a housing having a first end and a second end;
a magnet disposed within said housing adjacent the first end and rigidly affixed thereto for magnetically attaching the apparatus in a desired orientation to a mounting surface that transmits machine vibration;
a multi-axis vibration sensor disposed within said housing integral with the magnet for sensing vibration produced by the machine along a plurality of machine axes and producing a plurality of sensor signals in the form of an electrical charge corresponding to sensed vibration;
conditioning circuitry for conditioning the sensor signals and producing conditioned sensor signals, said conditioning circuitry including:
a filter for receiving the sensor signals and attenuating the sensor signals at the resonant frequency of the apparatus, producing filtered sensor signals in the form of an electrical charge; and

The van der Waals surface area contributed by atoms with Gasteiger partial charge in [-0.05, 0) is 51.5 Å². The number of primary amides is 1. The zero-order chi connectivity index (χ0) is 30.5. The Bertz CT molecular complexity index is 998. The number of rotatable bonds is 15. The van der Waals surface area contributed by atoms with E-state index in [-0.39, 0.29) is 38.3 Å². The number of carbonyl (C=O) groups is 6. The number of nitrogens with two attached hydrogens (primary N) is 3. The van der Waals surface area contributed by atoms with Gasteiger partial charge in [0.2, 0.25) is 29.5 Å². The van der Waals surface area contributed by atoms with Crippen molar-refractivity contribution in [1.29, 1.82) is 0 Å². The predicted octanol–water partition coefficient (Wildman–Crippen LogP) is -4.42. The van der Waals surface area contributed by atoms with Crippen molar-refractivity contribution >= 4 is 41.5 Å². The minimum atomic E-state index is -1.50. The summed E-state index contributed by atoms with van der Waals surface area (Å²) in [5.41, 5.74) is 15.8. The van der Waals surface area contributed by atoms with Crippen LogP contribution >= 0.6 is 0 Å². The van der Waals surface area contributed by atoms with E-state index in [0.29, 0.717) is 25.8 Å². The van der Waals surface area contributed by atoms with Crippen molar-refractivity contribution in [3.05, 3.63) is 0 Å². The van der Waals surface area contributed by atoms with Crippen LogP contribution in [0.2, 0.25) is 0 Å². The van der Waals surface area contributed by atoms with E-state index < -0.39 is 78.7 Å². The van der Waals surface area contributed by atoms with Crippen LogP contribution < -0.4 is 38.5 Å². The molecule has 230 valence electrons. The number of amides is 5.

a converter for converting the filtered sensor signals to an electrical signal for use by a peripheral device;
a communication link adjacent the second end of the housing for outputting the conditioned sensor signals to the peripheral device; and
a plurality of elongate and substantially parallel feet rigidly attached to the first end of said housing for contacting said mounting surface when the apparatus is placed in sensory contact with the machine.
Description

This is a continuation-in-part of application Ser. No. 09/988,926 filed Nov. 19, 2001 and entitled “Integral Magnet Vibration Sensor”, which issued as U.S. Pat. No. 6,598,479.

FIELD OF THE INVENTION

The present invention relates generally to vibration sensors. More particularly, the present invention relates to a multi-axis vibration sensor module having an integral magnet for attaching the vibration sensor to a machine.

BACKGROUND OF THE INVENTION